The history of companies is built by many short stories; some boring, some not. We’re going to try and tell the not-so-boring ones (in our humble opinion) about Katy Spring & Mfg., Inc.; a company in Katy Texas that started with a conversation that ended something like this; “Why not.”
These are the stories about Katy Spring, small bits of a bigger story that started in 1999. The stories are still unfolding new chapters every day, thanks to our wonderful customers. It’s written for our customers and future customers so that they can get to know our company, our employees, some historical background and philosophy a little better.
The stories are not told in chronological order. This blog is more of a “Readers Digest” about Katy Spring, written in whatever random order they appear. So, without further ado, let’s get started with the next read which is titled; “The History of Valve Springs”
History of strengthening steel for valve springs Wires used for valve springs include piano wires (i.e., as-drawn high-carbon steel wires) and oil-tempered wires.
For example there are oil-tempered wires that are drawn, oil-quenched and tempered. Until World War II, piano wires had been made in Sweden. Around that time, the piano wires were first used for the valve springs of aircraft engines and then started to be used for the valve springs of automobile engines.
After the war, oil-tempered wires were introduced from the USA. Since around 1964, wires with excellent heat resistance (SAE9254, JIS SWOSC-V), made of oil-tempered steel containing Si and Cr, have been valve springs in automobile engine used to increase fatigue strength and improve valve springs. This steel has become a de facto standard. The chemical compositions of wire rods used for valve springs are the compositions specified by SAE (SAE steels) and the ones developed by companies that make steel rods depicts the development trend of the wire rods. Techniques for reducing surface scratches and decarburized layers, both of which can adversely affect the fatigue strength of oil-tempered wires, and a method for peeling the wire rod surface over its entire length. In the early 1980s, companies developed and implemented other technologies for evaluating and cleaning off harmful inclusions.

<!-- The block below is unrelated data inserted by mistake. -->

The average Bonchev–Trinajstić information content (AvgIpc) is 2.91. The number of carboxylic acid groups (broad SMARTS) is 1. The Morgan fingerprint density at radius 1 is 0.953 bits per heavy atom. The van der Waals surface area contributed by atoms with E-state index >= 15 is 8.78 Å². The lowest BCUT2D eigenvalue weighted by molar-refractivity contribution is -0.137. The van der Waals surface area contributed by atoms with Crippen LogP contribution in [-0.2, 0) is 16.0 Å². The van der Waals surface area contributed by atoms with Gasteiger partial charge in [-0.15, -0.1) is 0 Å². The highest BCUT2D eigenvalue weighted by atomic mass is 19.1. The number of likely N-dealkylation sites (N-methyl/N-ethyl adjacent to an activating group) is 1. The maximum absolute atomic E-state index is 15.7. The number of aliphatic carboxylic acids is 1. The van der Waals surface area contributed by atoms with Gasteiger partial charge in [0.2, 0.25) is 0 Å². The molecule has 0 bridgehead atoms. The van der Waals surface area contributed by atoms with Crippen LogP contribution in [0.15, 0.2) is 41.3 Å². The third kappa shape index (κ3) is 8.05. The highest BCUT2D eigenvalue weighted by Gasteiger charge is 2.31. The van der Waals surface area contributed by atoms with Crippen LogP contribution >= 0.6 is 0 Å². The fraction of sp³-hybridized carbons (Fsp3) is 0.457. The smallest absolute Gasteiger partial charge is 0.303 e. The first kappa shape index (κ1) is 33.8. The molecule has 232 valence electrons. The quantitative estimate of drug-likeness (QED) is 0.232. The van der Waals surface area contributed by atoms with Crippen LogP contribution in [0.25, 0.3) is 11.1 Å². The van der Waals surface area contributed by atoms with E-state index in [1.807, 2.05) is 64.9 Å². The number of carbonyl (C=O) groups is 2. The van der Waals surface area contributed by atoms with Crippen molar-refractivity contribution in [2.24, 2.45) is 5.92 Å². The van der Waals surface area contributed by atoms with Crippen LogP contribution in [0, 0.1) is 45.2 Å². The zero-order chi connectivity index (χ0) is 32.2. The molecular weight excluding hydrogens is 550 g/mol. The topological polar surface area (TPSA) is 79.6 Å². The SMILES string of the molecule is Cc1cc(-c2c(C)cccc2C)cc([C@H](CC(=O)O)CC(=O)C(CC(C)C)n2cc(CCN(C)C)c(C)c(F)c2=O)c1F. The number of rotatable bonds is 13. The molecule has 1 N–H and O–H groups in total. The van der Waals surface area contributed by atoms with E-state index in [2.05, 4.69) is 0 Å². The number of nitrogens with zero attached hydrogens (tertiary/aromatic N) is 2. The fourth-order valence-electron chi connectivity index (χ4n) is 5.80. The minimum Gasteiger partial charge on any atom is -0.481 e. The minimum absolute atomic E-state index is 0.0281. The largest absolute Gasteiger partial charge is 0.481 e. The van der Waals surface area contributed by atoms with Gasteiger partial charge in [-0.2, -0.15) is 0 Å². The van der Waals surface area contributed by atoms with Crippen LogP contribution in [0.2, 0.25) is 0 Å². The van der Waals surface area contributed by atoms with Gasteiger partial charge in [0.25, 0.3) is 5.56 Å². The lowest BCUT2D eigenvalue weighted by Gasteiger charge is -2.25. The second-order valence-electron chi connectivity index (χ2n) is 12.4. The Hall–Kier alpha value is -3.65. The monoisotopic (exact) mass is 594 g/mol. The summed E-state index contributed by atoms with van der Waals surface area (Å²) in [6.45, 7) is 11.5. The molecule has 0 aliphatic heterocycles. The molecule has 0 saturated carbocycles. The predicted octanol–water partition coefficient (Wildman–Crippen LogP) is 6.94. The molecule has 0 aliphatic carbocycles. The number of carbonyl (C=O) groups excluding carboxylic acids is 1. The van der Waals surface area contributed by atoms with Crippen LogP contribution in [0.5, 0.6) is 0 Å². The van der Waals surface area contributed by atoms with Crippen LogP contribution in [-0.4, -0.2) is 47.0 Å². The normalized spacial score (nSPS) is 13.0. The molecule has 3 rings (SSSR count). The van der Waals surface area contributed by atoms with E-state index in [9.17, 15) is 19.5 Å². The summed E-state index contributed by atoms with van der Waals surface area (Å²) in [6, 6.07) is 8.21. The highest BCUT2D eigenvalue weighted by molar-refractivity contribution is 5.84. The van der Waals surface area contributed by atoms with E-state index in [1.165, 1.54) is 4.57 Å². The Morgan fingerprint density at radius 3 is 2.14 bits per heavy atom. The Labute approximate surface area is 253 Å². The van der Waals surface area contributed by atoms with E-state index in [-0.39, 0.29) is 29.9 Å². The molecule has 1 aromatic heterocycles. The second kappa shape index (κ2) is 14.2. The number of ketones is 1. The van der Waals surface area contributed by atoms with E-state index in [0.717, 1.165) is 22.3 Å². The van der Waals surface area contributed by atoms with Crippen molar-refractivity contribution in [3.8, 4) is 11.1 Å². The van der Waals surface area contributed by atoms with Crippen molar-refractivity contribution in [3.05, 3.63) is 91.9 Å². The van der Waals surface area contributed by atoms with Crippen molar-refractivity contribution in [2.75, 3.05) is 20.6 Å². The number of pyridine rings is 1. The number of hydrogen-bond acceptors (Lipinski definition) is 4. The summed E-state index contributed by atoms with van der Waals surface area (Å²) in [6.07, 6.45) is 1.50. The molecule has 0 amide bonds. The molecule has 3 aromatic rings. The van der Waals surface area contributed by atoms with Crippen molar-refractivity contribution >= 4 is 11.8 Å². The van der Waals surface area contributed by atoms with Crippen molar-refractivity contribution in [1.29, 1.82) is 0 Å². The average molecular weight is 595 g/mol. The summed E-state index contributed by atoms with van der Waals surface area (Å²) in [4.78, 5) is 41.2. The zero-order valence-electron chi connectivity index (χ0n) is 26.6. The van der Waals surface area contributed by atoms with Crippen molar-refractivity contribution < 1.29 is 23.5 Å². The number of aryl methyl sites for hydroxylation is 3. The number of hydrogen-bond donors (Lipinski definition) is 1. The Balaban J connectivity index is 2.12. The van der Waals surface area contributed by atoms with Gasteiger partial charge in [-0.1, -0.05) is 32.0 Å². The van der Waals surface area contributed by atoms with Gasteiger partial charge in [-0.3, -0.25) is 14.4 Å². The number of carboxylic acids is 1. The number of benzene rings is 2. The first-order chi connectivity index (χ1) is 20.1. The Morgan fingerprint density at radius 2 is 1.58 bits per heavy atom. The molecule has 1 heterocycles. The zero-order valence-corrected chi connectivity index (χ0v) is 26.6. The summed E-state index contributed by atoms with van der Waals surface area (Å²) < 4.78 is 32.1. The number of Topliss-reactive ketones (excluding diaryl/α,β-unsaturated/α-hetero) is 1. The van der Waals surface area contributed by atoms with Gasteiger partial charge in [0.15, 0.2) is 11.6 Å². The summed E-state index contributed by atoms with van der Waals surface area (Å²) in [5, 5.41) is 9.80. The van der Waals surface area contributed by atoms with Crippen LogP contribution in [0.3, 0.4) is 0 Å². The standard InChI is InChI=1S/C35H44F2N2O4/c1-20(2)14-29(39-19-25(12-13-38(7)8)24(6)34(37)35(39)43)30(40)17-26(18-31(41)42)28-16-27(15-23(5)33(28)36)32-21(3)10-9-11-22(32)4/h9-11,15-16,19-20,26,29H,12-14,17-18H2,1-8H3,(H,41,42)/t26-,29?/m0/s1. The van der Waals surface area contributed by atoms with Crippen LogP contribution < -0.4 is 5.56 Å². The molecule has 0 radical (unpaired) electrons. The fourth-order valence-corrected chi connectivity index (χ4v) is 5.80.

Adopting this technology to the SAE9254 steel has significantly improved the fatigue strength of valve springs. Studies have been conducted aiming at optimizing chemical compositions for higher strength. In the mid-1980s, a new composition, KHV7, was developed and implemented. This composition was based on SAE9254 and has a higher content of C for increased tensile strength and an additional content of V, which refines austenitic grain and improves softening resistance. Oil-tempered wires of SAE9254 have a tensile strength of about 1,900MPa, while those of KHV7 have a tensile strength around 2,050MPa. The developed steel has an increased fatigue strength that is about 1.1 times higher than that of the conventional SAE9254.
Furthermore, applying nitriding treatment has increased the fatigue strength by a factor of about 1.3. In the early 1990s, a new alloy, KHV10N, containing 2.0% of Si, was developed to increase resistance against temper softening. This steel has raised the tensile strength of oil-tempered wires to the 2,200MPa level. Combined with nitriding treatment and modified shot peening, KHV10N has achieved a fatigue strength about 1.4 times higher than that of SAE9254. To further improve the fatigue strength and sag resistance of KHV10N, larger amounts of Cr and V were added to make the crystal grains ultrafine. The developed alloy, KHV12N, was commercialized in 2006. High-strength steel currently accounts for about 60 percent of the valve spring steel